There are thus three ways to become Full Professor: 1) Apply for promotion based on individual competence (as described above). 2) By applying for a vacant professorship in open competition at any university and be appointed the best applicant. 3) By applying for a vacant professorship at any institution in Norway, being found unanimously competent (but not the best qualified for the specific position) and then claim to be promoted to full professor at own institution. The first is by far the most commonly used.
This is a bit of a distraction, but D’Arcy Norman writes wonderfully detailed about his bike commute in Calgary. I love biking, and I have always been disappointed that Toronto doesn’t promote bike lanes and bike safety more - coming from Europe this is not an uncommon complaint I suppose. Downtown is still wonderful to bike in, but it would have been so much better with just a little bit of investment. As it is, I feel like a pawn in a video game, constantly expecting a car door on a parked car to suddenly open. And of course, I dream about seeing any city have the vision to pilot implementation of the Velo-City!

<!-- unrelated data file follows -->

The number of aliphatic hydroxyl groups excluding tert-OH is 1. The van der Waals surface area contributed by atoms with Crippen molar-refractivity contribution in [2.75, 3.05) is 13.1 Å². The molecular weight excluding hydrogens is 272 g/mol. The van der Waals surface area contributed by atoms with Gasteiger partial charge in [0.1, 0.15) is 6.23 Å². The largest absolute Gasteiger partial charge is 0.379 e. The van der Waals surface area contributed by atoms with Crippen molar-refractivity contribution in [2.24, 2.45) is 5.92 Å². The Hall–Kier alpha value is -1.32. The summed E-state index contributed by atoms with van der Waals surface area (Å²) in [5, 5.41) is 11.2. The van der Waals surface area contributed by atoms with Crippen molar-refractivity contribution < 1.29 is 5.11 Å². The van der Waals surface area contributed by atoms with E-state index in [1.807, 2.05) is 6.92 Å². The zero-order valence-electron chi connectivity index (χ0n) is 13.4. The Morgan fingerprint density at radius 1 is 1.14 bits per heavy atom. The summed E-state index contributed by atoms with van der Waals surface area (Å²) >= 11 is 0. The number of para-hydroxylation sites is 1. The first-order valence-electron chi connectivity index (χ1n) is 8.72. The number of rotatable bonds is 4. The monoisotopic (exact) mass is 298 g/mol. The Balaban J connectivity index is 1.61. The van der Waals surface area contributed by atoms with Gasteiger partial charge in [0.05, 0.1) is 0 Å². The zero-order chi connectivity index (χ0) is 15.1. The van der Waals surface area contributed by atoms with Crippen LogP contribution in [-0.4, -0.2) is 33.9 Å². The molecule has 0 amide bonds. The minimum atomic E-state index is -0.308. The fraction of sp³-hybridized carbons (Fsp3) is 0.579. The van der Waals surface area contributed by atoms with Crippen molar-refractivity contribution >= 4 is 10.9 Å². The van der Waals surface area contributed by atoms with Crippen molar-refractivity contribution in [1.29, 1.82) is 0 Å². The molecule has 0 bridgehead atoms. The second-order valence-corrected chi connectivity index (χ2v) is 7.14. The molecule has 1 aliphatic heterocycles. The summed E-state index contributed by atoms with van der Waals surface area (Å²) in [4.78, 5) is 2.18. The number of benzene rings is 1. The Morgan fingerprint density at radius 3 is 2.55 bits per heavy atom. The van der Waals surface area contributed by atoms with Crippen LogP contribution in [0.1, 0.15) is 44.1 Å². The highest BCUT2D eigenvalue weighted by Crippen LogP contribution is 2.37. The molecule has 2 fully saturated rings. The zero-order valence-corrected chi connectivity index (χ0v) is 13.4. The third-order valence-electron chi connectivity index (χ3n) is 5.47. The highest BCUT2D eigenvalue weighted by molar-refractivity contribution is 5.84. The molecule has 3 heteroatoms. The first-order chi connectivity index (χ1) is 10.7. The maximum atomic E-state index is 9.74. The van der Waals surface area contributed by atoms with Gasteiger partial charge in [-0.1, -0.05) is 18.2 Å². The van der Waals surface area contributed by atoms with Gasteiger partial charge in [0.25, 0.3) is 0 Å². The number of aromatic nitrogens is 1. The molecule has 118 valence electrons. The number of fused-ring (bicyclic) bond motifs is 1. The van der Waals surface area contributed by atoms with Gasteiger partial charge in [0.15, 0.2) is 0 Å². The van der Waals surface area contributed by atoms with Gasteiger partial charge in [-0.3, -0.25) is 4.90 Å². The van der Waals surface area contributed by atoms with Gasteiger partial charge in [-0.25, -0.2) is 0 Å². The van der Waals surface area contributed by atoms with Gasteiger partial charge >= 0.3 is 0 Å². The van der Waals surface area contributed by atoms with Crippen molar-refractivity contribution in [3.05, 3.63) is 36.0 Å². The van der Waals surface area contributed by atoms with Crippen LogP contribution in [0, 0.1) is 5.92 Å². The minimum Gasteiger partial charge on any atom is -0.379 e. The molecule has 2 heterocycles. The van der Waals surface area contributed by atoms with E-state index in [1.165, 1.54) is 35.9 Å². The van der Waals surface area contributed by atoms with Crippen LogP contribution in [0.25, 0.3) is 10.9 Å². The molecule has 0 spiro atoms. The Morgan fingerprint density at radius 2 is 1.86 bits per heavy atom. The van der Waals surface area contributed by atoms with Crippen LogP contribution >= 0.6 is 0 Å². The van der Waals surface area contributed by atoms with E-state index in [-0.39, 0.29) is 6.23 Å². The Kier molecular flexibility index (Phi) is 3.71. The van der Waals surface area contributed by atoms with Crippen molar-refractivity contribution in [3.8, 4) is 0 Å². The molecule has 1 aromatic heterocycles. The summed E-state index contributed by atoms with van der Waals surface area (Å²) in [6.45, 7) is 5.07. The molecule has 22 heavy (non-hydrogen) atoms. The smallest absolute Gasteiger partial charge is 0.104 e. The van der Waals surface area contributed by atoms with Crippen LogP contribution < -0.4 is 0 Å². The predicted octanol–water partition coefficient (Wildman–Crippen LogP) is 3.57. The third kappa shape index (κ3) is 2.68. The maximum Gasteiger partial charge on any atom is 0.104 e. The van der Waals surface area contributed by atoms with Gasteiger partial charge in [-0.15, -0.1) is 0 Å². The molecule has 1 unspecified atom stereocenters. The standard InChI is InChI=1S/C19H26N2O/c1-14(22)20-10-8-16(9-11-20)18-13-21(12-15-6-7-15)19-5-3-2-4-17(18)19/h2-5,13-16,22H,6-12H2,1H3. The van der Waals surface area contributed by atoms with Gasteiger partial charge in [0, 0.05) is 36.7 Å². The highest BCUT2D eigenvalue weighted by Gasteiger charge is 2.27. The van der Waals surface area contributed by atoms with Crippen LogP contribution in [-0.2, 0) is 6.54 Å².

The conundrum of context
One word that has been bandied about a lot in this course, and especially in the discussion about learning objects, is context. Learning objects were portrayed as individual learning resources that should be as de-contextualized as possible, so that they can be used in different situations. I even wrote in my own answer, that people would have to adapt resources anyway, and the most important part was to make this easy and accessible. However, we have not discussed much how this contextualization would happen. Indeed, this goes to a general problem that I have had with thinking about education - I feel that I lack a general framework of pedagogics (or andragogics, heutagogics) - how do we learn? How does the combination of classroom lectures, use of the blackboard/powerpoint, assigning essays, midterms, finals, orals, projects… all lead us to learn? Not to talk about self-learners!
On this note, Greg Francom led me to M. David Merill who seems to have done a lot of work on this - looking forward to reading his work. However - this is my problem in everything that I do, I keep coming across people and articles, books that I really want to read, yet I have no time to do so, because there are always assignments to be written, and students’ work to be corrected. Sometimes I feel like I need to take a sabbatical year only to process all the things I have added to my “read later” list this year.